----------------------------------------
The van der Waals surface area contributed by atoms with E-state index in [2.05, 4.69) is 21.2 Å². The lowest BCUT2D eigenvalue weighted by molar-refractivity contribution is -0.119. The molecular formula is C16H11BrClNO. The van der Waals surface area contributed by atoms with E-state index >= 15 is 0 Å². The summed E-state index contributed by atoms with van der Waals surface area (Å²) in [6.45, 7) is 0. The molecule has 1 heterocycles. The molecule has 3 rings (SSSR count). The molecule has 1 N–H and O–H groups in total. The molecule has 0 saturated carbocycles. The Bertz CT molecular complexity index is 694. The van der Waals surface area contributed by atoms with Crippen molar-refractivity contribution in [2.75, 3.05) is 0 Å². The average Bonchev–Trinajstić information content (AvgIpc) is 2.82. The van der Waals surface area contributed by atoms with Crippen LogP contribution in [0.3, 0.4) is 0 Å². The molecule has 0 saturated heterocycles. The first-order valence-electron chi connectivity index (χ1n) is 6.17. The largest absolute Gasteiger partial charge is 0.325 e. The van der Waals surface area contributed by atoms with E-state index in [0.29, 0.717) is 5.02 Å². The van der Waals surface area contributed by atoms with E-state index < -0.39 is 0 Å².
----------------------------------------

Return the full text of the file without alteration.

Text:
The van der Waals surface area contributed by atoms with E-state index in [2.05, 4.69) is 21.2 Å². The lowest BCUT2D eigenvalue weighted by molar-refractivity contribution is -0.119. The molecular formula is C16H11BrClNO. The van der Waals surface area contributed by atoms with E-state index >= 15 is 0 Å². The summed E-state index contributed by atoms with van der Waals surface area (Å²) in [6.45, 7) is 0. The molecule has 1 heterocycles. The molecule has 3 rings (SSSR count). The molecule has 1 N–H and O–H groups in total. The molecule has 0 saturated carbocycles. The Bertz CT molecular complexity index is 694. The van der Waals surface area contributed by atoms with Crippen molar-refractivity contribution in [2.75, 3.05) is 0 Å². The average Bonchev–Trinajstić information content (AvgIpc) is 2.82. The van der Waals surface area contributed by atoms with Crippen LogP contribution in [0.3, 0.4) is 0 Å². The molecule has 0 saturated heterocycles. The first-order valence-electron chi connectivity index (χ1n) is 6.17. The largest absolute Gasteiger partial charge is 0.325 e. The van der Waals surface area contributed by atoms with E-state index in [0.29, 0.717) is 5.02 Å². The van der Waals surface area contributed by atoms with E-state index < -0.39 is 0 Å².